By Pam Dudding Contributing writer
Craig County is known for its hand in the field of agriculture and students at Craig County High School are benefiting from their FFA class.
The CCHS Future Farmers of America (FFA) is proud to announce that their students entered major competitions and came back with good placings in their wins.
Emily Nolen, Agriculture Teacher & FFA Advisor at Craig County High School, shared, “The FFA accomplishments of our CCHS Livestock Judging Team here at the school, brings nothing but grit, determination and success.”
Their recent competitions showed their skills in Abingdon and Blacksburg.
“We competed in the Southwest Virginia Stockmen’s Competition and the Block and Bridle Livestock Judging Competition,” Nolen shared.
She was proud to announce the winners of SWVA included Craig County students.
“The Junior A Team consisted of Carter Calfee, Makenzie Lucas and Brooke Beers,” she said. “They finished in the top five, with a fourth place overall finish. Carter Calfee placed in the top ten individual category.”
In the B & B (Block and Bridle), Alex Drake placed 19th overall and Chasity Wolfe placed 21st overall.
“This competition was statewide and had over 250 contestants at the senior level,” Nolen proudly shared.
“In order for a student to be a part of the livestock judging and stockmen’s competitions and teams, they must understand the integral components of raising livestock such as the anatomy and structure of an animal, identify feeds, breeds, and equipment used on the animal,” she explained. “They also evaluate products such as the hay the animal consumes and end-products such as meats.”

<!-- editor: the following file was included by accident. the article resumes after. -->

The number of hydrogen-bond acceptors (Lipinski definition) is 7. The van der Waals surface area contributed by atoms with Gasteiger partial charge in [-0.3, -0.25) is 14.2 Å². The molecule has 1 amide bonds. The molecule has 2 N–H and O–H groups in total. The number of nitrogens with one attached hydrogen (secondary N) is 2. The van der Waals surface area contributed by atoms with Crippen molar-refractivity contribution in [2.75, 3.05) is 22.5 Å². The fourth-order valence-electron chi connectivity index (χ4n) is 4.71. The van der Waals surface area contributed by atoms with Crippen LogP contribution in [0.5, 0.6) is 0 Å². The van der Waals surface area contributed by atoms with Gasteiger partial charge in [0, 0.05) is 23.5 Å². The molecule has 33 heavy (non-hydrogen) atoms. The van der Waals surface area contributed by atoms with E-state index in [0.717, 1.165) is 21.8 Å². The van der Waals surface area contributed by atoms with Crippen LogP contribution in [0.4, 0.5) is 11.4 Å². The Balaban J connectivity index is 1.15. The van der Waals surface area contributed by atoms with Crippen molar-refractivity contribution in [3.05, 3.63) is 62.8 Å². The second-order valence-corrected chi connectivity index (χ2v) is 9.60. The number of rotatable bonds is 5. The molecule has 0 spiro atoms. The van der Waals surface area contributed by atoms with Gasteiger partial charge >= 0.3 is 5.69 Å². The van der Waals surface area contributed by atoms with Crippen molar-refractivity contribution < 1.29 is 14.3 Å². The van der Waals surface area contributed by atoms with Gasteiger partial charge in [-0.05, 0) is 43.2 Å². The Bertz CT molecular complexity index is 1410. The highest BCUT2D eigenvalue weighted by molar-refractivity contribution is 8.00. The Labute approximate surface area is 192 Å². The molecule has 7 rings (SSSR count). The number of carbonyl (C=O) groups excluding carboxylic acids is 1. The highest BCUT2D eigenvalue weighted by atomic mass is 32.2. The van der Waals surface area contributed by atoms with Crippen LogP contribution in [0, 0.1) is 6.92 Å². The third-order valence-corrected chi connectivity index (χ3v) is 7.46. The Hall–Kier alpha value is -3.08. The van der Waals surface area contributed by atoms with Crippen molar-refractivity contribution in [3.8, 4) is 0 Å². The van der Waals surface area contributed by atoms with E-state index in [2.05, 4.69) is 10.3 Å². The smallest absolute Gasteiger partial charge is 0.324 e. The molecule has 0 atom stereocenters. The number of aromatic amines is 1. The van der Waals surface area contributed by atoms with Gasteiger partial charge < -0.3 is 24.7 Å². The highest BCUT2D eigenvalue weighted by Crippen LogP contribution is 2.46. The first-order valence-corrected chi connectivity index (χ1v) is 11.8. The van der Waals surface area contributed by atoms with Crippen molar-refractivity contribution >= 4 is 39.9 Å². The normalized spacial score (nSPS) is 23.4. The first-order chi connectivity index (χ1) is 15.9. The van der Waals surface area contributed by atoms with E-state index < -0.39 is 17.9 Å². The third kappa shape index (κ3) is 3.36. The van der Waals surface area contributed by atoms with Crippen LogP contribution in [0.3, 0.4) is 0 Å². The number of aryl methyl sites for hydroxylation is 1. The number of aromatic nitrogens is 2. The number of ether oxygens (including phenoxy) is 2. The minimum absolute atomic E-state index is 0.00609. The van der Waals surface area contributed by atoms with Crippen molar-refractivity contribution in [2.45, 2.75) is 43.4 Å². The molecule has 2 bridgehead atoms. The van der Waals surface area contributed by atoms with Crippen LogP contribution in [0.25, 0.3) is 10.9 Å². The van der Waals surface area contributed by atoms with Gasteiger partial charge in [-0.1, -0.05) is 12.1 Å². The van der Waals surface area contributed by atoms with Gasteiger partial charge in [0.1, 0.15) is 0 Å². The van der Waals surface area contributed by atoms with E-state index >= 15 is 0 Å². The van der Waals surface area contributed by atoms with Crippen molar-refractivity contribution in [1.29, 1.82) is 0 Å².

Nolen also noted that the students prepare by working on quiz questions, practicing identification and working on team problems.
“The teams are working hard and preparing for their next opportunity in Rockingham County on March 29,” she added. “They will compete in a Skillathon contest which is essentially looking at the same things.”
Nolen is excited about how the progress of the schools Land Lab is finally coming to a reality, with the help of great community members and students putting in much of the manual labor.
“Once the Land Lab is up and running, the students will have live animals on site that will allow them to get first-hand experience at identifying important traits in regard to beef cattle as well as identify a structurally-sound animal,” Nolen said.
She noted that the students have placed emphasis on the understanding of the livestock industry and how this competition has helped them recognize the ag industry around them.
On May 7, the Craig County High School FFA and Ag Program students in conjunction with the Craig County Farm Bureau Women’s Committee and Young Farmer Committee will hold a Land Lab Ag Fair from 10 a.m. to 3 p.m. at the high school.
Their hopes are to have demos running throughout the day, though not totally confirmed yet, but in the works will be, police dog, drone flying, horse shoeing, ATV safety, beekeeping, sheep, and pigs. They plan to have an area where you can see truck and farm equipment and be able to touch and climb on them.
There will be a crafters and vendors row with a variety of crafts and products for sale and we will have a yard sale section for the thrifty shopper. They will have a crafters row as part of the fair and are looking for vendors!
Booths are $25 with all proceeds from the booth fees going to support the Land Lab.
For more information, email [email protected] for a registration form and additional details about this event that will make a fun day and help to support our youth in Craig.